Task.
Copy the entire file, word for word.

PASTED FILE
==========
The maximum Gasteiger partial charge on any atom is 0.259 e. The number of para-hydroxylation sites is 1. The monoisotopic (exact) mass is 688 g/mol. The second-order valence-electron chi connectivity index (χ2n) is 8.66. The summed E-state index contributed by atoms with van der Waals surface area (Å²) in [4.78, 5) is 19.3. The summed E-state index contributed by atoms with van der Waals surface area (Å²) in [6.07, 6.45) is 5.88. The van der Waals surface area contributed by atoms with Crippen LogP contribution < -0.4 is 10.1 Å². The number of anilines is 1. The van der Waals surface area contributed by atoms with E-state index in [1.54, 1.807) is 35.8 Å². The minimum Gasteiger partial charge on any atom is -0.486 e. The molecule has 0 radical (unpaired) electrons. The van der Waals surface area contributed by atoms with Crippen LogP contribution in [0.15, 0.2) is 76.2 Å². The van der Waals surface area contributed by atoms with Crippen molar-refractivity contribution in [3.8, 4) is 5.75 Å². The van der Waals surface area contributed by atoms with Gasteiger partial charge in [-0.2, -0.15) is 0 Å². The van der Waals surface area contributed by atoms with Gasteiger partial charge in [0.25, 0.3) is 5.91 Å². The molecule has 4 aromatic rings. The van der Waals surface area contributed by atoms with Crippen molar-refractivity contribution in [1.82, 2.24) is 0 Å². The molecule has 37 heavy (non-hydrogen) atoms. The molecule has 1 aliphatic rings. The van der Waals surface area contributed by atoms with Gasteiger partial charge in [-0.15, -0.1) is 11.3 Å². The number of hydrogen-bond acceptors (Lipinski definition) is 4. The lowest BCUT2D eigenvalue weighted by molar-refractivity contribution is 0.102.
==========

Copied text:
The maximum Gasteiger partial charge on any atom is 0.259 e. The number of para-hydroxylation sites is 1. The monoisotopic (exact) mass is 688 g/mol. The second-order valence-electron chi connectivity index (χ2n) is 8.66. The summed E-state index contributed by atoms with van der Waals surface area (Å²) in [4.78, 5) is 19.3. The summed E-state index contributed by atoms with van der Waals surface area (Å²) in [6.07, 6.45) is 5.88. The van der Waals surface area contributed by atoms with Crippen LogP contribution < -0.4 is 10.1 Å². The number of anilines is 1. The van der Waals surface area contributed by atoms with E-state index in [1.54, 1.807) is 35.8 Å². The minimum Gasteiger partial charge on any atom is -0.486 e. The molecule has 0 radical (unpaired) electrons. The van der Waals surface area contributed by atoms with Crippen LogP contribution in [0.15, 0.2) is 76.2 Å². The van der Waals surface area contributed by atoms with Crippen molar-refractivity contribution in [3.8, 4) is 5.75 Å². The van der Waals surface area contributed by atoms with Gasteiger partial charge in [-0.2, -0.15) is 0 Å². The van der Waals surface area contributed by atoms with Gasteiger partial charge in [0.25, 0.3) is 5.91 Å². The molecule has 4 aromatic rings. The van der Waals surface area contributed by atoms with Crippen molar-refractivity contribution in [1.82, 2.24) is 0 Å². The molecule has 37 heavy (non-hydrogen) atoms. The molecule has 1 aliphatic rings. The van der Waals surface area contributed by atoms with Gasteiger partial charge in [-0.15, -0.1) is 11.3 Å². The number of hydrogen-bond acceptors (Lipinski definition) is 4. The lowest BCUT2D eigenvalue weighted by molar-refractivity contribution is 0.102.